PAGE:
Wow! This Putlizer prize winning novel by Junot Diaz is tough to characterize. The story alternates narrators and jumps through time, telling the stories of an American teenagers Oscar de León, his sister Lola, their mother Beli (who emigrated from the Dominican Republic), and their grandfather Abelard. Oscar is overweight, obsessed with science fiction and fantasy, and consequently has some trouble fitting in at school. Lola is rebellious against her not-so-affectionate mother. Although Oscar and Lola are American, the story keeps returning to the Dominican Republic, both in the present, as Oscar and Lola return to visit, and in the past, as we learn how the lives of Beli and Abelard were profoundly affected by the oppressive dictatorship of Trujillo. As one narrator puts it, “Trujillo was Mobutu before Mobutu was Mobutu.”
It took me a while to get into the book, but ultimately I couldn’t put it down. Oscar keeps wanting to be better, but — like so many of us — he “seem[s] to be allergic to diligence.” The language — quick moving and sharp — moves fluidly between English and Dominican (Spanish) slang, with more references to science fiction and fantasy literature peppered in than I could keep up with. Diaz twists familiar tropes in interesting ways, as in his characterization of “nerd heaven — where every nerd gets 58 virgins to role play with.” The allusions range from the explicit — “I’m going to be the Dominican Tolkien” — to the implicit but obvious — “”Hiding your doe-eyed, large-breasted daughter from Trujillo, however, was…like keeping the ring from Sauron” (Lord of the Rings) — to the deep dive — “Sucks to be left out of adolescence, sort of like getting locked in the closet on Venus when the sun appears for the first time in a hundred years” (which is an allusion to Ray Bradbury’s wonderful story, “All Summer in a Day“). When Diaz tells of a Dominican teenager who rides a motorcycle between movie theaters because they share the reels to a single film, I recalled a similar sequence in the Italian film Cinema Paradiso. One ambitious reader has compiled annotations on many of the allusions online.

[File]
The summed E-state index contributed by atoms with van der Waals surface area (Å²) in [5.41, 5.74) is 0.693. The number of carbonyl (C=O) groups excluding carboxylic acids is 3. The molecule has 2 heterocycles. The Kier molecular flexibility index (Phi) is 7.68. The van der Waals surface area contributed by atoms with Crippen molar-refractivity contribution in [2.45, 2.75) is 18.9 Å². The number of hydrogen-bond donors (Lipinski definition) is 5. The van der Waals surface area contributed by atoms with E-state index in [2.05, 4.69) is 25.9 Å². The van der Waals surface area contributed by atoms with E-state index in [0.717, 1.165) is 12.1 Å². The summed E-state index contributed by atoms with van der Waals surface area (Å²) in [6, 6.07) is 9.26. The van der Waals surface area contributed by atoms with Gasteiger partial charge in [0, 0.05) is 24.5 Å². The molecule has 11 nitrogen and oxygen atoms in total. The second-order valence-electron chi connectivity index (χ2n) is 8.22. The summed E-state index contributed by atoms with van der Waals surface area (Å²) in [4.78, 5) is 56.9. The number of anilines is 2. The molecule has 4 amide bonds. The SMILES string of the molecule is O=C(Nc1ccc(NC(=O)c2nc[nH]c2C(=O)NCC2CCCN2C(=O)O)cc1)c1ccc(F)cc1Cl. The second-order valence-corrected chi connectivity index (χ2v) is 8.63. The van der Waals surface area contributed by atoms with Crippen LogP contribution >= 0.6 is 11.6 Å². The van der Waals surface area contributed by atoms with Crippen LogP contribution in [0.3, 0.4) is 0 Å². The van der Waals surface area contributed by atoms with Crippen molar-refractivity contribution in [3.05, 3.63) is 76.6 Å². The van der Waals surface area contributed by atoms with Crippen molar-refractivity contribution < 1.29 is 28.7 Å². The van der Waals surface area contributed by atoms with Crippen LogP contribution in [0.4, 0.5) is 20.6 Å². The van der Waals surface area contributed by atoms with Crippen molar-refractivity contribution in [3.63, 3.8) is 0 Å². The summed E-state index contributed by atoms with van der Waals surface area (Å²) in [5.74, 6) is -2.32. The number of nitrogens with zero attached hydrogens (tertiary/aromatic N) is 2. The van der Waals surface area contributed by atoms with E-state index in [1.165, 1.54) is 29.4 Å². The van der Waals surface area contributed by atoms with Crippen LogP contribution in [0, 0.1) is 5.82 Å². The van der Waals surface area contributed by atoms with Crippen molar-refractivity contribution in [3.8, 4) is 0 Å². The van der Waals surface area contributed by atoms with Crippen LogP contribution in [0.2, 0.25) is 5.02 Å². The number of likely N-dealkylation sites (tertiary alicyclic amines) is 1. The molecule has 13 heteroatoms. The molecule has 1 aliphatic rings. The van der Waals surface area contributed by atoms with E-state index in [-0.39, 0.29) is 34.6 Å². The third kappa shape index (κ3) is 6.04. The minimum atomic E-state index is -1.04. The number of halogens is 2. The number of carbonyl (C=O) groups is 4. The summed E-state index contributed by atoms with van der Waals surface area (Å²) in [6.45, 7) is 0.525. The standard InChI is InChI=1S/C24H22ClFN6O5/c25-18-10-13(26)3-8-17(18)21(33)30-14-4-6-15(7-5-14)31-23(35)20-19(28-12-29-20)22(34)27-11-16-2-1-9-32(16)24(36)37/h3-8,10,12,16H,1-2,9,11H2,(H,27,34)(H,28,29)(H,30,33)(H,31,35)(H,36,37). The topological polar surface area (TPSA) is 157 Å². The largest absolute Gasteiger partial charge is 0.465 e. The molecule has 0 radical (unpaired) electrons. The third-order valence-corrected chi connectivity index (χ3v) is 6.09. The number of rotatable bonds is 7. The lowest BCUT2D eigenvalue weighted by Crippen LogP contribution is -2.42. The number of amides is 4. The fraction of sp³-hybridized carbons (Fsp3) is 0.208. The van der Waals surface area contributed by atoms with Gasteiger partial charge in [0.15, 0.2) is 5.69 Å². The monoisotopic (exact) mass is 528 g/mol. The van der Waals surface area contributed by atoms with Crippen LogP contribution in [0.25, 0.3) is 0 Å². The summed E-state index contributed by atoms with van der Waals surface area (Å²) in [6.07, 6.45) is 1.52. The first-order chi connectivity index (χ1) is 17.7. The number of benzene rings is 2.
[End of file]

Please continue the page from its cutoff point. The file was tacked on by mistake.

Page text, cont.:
I lived in the Dominican Republic for two years, and I’ve read and loved a couple of novels about the Trujillo dictatorship — Julia Alvarez’s In the Time of the Butterflies and Mario Vargas Llosa’s La Fiesta del Chivo (The Feast of the Goat). Diaz talks about both of those, as well as a number of historical accounts (like La era de Trujillo, by Galíndez), all seamlessly woven into the fictional narrative.
Lev Grossman, author of the Magicians series that I’ve enjoyed deeply, wrote in Time magazine that the novel is a “massive, heaving, sparking tragicomedy.”
I tried the audiobook but it didn’t engage me. I shifted to the printed version and enjoyed it much more. Note on content: The book is full of strong language, sexual references, and occasional beatings.